Author: Ann Aguirre
Release Date: February 26, 2008
As the carrier of a rare gene, Jax has the ability to jump ships through grimspace—a talent which cuts into her life expectancy, but makes her a highly prized navigator for the Corp. But then the ship she’s navigating crash-lands, and she’s accused of killing everyone on board. It’s hard for Jax to defend herself: she has no memory of the crash. Now imprisoned and the subject of a ruthless interrogation, Jax is on the verge of madness. Then a mysterious man breaks into her cell, offering her freedom—for a price. March needs Jax to help his small band of rogue fighters break the Corp monopoly on interstellar travel—and establish a new breed of jumper. Jax is only good at one thing—grimspace—and it will eventually kill her. So she may as well have some fun in the meantime…
Grimspace is a so-called romantic sci-fi, also known as a space opera. I’d never heard of these genre distinctions before picking up this book and was a little wary, but Grimspace is so gripping that I soon forgot it was even a sci-fi book. There is some slang and scientific lingo characteristic of the Grimspace world, but never so much that I felt lost as a reader.
Emotionally and physically scarred, Jax is prickly, pragmatic protagonist with a very distinct narrative voice. There are portions of the book in which her actions are selfish and hard to sympathize with, but she quickly reasserts herself as a strong MC trying to overcome her troubled past. And she’s funny, frequently annoying certain characters just because she can, which is always a plus.
And March. At first, I suspected he might be a bit too gruff and closed-off to be likable, but he soon proved me wrong. He is, in his own way, as complex and conflicted as Jax herself. There are other character in Grimspace worth loving, too: Baby Z, an amorphous alien blob-baby, Vel (my personal favourite), and of course the quirky crew of March’s ship.
The first person, present tense POV keeps the pace moving along at a fast clip, never really allowing Jax to focus on what she lost in the shipwreck that changed her life; however, readers are given glimpses into the abrasive but ever-confident pseudo-celebrity she was, and insights into her past make Jax an even more compelling character. The romance had me really rooting for the characters – it is a bit predictable, but in the best possible way, since as a reader I was invested in the outcome and wanted them to ultimately reconcile their differences. Also, though enjoyable, the romantic elements in no way overshadow the main plot, and there is plenty of space adventuring and action to balance it out.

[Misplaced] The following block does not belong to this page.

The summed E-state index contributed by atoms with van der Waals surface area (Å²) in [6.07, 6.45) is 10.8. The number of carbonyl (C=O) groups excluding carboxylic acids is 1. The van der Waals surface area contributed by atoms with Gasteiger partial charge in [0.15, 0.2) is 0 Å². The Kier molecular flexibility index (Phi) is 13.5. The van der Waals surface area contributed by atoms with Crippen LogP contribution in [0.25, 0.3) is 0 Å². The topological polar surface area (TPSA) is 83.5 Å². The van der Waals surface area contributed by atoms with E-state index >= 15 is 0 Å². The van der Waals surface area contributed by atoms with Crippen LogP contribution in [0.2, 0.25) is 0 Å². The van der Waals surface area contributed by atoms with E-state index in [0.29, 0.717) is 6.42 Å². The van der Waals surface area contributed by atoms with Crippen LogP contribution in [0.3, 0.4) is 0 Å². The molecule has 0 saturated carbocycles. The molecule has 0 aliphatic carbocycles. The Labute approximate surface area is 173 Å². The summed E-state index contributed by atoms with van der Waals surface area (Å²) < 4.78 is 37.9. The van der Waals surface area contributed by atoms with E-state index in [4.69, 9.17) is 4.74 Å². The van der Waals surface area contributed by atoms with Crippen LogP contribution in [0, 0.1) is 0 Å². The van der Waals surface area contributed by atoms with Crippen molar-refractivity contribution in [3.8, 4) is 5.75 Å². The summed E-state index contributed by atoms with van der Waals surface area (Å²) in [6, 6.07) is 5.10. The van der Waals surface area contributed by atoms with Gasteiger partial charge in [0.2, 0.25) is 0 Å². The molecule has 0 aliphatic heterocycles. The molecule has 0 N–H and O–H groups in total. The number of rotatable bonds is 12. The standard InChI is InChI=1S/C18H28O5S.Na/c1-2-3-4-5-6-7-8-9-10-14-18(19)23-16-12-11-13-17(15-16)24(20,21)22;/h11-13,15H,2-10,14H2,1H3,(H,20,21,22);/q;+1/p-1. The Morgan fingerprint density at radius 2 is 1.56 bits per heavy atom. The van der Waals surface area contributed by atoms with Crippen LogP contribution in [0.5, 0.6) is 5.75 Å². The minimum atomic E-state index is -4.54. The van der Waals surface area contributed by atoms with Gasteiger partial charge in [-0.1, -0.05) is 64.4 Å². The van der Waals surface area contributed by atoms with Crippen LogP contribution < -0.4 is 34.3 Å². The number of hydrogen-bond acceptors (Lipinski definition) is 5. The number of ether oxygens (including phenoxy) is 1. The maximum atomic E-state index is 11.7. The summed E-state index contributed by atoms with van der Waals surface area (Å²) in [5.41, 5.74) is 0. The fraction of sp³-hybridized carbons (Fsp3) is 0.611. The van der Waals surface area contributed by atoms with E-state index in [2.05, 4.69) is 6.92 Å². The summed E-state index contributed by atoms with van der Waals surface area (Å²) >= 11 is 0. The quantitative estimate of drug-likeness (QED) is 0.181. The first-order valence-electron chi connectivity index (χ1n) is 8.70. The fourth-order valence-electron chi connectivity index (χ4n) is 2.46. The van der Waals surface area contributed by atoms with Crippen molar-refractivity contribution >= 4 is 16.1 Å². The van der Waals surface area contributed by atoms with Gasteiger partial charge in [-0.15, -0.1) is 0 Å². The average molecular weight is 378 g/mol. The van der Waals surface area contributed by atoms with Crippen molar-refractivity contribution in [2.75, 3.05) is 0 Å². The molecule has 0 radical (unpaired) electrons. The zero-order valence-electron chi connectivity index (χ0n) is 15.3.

Okay, so I liked the characters, but what about the setting? Since this is sci-fi, I was prepared for lots of alien life forms and weird worlds. Grimspace doesn’t disappoint – there are man-eating parasites and peaceful alien creatures – but I often felt like I was missing something in terms of the setting. Certain worlds are interesting, but others left me a bit confused as to the geography and background of the place; since this book isn’t too long, I think more time could have been spent delving into those elements of the setting. I also never totally caught on to the concept of space “jumping,” which is so integral to Jax’s character, although Aguirre does a great job of relaying the dangers and temptations associated with being a jumper.
My issues with the setting aside, Grimspace is a fast-paced and character-driven read, and its tough-funny heroine, space adventuring, and romance should appeal even to readers who don’t usually like sci-fi.
Cover Thoughts: Pretty! The girl doesn't look as tough or wild-haired as I imagine Jax would, but they share superficial similarities (the dark hair, blue eyes, scars). Overall, I really like it.